Well... how do I USE these free lead sheets?

Follow the diagrams below to see the "evolution" of lead sheet playing...

Start with the lead sheet:


Mary Had a Little Lamb with chord symbols


Here, perhaps the most basic way to play a lead sheet:

Solid triads for Mary Had a Little Lamb


Even easier - using "open" chords (also called "open fifths" or "shells"):

Open chords in the left hand


Once piano students understand how to add the left-hand chords this way, teach them how to do inversions of the I - IV-V chords. 

Here is the way the chords would look with the closest regular G and F inversions (closest to the root position C chord):

Cadences of the I,IV & V chords


Do you recognize the F and G7 chord inversions?  Your students don't need to wait until they encounter them in their method books to begin using them and developing an understanding of the relationship of the 3 main chords.

These forms of the most-used chords (the I, the IV, and the V) are not only prettier, but also ultimately EASIER than jumping back and forth, since the left hand hardly has to move.



Wedding Songs Instrumental

With very young beginners, I like to start with the "pinch" chord (which is actually a G7, and not just a G chord) and the "baby" or "little F" chord. Here's how the open C and pinch G would look with Mary Had a Little Lamb... 

Chords for left hand of Mary Had a Little Lamb


What about the IV (four) chord?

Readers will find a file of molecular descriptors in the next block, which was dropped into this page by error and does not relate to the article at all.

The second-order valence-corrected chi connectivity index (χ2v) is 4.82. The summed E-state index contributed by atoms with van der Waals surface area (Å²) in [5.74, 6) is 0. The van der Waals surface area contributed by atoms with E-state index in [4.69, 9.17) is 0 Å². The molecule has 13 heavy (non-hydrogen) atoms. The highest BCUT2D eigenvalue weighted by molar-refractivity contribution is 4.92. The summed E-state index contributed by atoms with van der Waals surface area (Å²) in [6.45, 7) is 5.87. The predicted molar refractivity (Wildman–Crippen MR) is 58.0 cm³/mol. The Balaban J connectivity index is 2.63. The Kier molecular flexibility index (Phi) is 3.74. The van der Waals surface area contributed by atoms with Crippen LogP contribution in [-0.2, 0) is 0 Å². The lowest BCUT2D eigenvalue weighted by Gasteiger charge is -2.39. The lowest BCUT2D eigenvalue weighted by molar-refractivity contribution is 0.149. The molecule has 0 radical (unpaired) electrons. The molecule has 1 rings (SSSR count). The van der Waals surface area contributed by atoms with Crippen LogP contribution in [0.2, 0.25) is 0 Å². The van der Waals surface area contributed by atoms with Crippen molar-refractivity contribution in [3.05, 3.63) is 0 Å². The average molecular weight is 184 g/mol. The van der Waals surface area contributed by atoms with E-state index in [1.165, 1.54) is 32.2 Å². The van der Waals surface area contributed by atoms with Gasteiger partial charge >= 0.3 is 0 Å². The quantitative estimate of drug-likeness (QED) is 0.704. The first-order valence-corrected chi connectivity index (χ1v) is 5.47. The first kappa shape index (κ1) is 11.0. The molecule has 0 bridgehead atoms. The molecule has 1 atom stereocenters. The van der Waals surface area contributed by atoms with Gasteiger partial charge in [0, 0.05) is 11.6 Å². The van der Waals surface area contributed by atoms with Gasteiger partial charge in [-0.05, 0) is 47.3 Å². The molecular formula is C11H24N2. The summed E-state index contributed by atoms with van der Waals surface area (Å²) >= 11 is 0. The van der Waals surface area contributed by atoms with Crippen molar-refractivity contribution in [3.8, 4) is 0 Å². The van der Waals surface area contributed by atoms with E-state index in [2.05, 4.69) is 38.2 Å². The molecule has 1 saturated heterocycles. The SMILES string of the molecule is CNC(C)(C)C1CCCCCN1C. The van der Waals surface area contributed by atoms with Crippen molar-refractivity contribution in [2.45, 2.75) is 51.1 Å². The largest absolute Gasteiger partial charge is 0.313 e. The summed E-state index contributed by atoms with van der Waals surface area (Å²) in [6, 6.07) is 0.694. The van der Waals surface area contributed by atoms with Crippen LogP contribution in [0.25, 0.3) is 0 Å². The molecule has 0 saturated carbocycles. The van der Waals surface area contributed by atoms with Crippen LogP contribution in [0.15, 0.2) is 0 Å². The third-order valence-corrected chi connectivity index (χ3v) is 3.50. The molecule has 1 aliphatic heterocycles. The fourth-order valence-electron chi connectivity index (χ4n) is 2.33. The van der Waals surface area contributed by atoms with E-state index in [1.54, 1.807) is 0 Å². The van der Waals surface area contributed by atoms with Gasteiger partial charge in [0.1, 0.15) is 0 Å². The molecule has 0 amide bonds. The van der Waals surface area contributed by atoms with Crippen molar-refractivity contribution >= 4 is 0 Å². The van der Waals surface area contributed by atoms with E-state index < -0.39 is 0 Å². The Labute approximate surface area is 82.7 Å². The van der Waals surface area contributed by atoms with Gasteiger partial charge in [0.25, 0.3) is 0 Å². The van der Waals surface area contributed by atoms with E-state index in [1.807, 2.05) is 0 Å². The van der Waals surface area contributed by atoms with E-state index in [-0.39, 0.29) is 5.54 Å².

Now it is time to change songs, because Mary Had a Little Lamb only uses two chords. Let's change to "Twinkle" to demonstrate the use of the IV chord (which will be "F" if we play it in the key of C, as I usually do with beginners). Here is the beginning of "Twinkle" using the C chord in root position, and F and G inversions: 

Twinkle Twinkle with chords




Celtic Piano Songs Instrumental

Here is the beginning of "Twinkle" with C, pinch G, and little F chords: 

Twinkle Twinkle with chords


Here is Twinkle with pretty broken chords, MUCH more difficult for young students (but where you are heading):


Classic Piano Songs Instrumental

Twinkle Twinkle with broken chords


Along the way to playing it like that, is an in-between version:

Twinkle with broken chord pattern

These are only a few ideas, the beginnings of where you can go with these free lead sheets. Have fun!





Sheet Music Plus Homepage










Comments

Do you have a story or a question about music teaching? Share it!

Enter Your Title

Comments

Do you have a story or a question about music teaching? Share it!

Enter Your Title

New! Comments

Have your say... Leave me a comment in the box below.




› Lead Sheets for All Instruments